The great Galveston disaster, containing a full and thrilling account of the most appalling calamity of modern times including vivid descriptions of the hurricane Page: 339
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HAVOC MADE BY THE ANGRY STORM. 339
duty, and more have been called for. The Dallas Rough Riders,
the Houston Light Guards, the Galveston Sharpshooters, Battery
D, of Houston and Cavalry Troop A, Houston, are the commands.
The affiliated labor organization of this city, over 500 of its
members having lost everything, has issued an address appealing
to every labor organization throughout the country for assistance.
It has appointed T. W. Dee and James F. Grimes as agents to
visit all large cities in behalf of aid for their stricken members.
Dee and Grimes have also received credentials from Mayor Jones,
and they left to-night on their mission.
Not a day goes by but new stories of almost miraculous
escapes and of prolonged suffering are told here. The conditions
of the hurricane were such that it was luck alone that permitted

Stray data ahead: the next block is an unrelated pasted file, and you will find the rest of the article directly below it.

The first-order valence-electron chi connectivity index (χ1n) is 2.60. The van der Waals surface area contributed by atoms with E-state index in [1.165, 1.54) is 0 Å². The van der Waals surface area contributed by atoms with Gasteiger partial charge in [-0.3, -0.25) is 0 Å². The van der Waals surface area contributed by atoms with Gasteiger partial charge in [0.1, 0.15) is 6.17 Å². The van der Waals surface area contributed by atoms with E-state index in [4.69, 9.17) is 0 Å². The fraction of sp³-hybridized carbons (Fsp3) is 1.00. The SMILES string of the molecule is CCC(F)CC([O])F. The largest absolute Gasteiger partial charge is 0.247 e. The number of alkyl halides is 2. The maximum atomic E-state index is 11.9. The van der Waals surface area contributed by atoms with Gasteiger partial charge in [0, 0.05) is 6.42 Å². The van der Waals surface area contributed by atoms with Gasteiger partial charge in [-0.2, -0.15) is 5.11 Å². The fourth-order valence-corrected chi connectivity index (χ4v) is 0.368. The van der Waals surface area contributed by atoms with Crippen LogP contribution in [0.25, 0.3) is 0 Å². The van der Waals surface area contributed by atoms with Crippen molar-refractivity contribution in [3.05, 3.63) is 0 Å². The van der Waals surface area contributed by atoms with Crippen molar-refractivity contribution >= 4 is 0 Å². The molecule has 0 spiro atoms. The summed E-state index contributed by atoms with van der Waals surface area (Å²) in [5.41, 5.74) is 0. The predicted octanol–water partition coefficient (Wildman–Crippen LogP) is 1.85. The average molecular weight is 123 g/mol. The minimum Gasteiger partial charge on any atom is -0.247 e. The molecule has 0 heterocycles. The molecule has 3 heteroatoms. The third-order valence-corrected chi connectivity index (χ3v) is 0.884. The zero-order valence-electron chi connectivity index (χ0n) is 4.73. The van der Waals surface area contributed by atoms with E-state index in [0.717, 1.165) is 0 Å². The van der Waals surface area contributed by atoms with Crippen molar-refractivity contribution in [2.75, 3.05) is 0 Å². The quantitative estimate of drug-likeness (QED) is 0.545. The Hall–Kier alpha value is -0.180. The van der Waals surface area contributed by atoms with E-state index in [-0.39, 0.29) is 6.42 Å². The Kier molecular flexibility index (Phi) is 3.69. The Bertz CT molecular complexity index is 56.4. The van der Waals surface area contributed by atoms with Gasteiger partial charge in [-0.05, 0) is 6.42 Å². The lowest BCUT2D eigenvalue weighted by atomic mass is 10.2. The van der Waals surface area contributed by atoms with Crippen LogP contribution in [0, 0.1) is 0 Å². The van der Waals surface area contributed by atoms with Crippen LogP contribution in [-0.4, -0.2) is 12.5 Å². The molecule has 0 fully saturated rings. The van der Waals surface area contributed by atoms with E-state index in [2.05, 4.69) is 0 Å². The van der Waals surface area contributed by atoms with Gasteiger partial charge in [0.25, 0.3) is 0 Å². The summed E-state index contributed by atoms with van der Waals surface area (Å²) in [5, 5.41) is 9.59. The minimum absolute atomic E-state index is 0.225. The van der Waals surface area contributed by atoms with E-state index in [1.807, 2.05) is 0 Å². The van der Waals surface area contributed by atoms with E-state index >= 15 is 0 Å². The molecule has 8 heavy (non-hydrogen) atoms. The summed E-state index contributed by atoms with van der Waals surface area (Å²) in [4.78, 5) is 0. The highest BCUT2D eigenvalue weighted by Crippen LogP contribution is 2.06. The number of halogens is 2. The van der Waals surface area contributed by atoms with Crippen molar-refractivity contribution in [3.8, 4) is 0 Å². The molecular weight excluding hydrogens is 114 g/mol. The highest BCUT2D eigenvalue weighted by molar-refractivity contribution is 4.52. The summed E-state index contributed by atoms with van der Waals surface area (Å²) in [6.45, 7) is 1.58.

men to escape death.
ESCAPE OF REV. L. P. DAVIS AND FAMILY.
The escape of Rev. L. P. Davis, his wife and his five young
children on Boliver Peninsula and their seven days of suffering
before they reached here is of a kind rarely to be equaled in the
annals of disasters. This has already been detailed in these
pages. Mr. Davis started to drive his family away from his home
at Patton Beach when the water began to rise high. He saw a
neighbor's family washed out of their wagon and rescued them.
The party made their way to a grove, where the adults tied
the children and themselves in the branches of trees. They spent
a fearful night. On Sunday, when the waters went down, they
made their way past many corpses till they found a farmhouse not
entirely destroyed. There they got a little food and then set out
on foot, living on the raw flesh of a steer till they found an overturned
sailboat and managed to reach Galveston. From here they
went to Houston, where they will be cared for.
Here’s what’s next.
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Lester, Paul. The great Galveston disaster, containing a full and thrilling account of the most appalling calamity of modern times including vivid descriptions of the hurricane, book, 1900~; (texashistory.unt.edu/ark:/67531/metapth26719/m1/397/: accessed June 23, 2017), University of North Texas Libraries, The Portal to Texas History, texashistory.unt.edu; .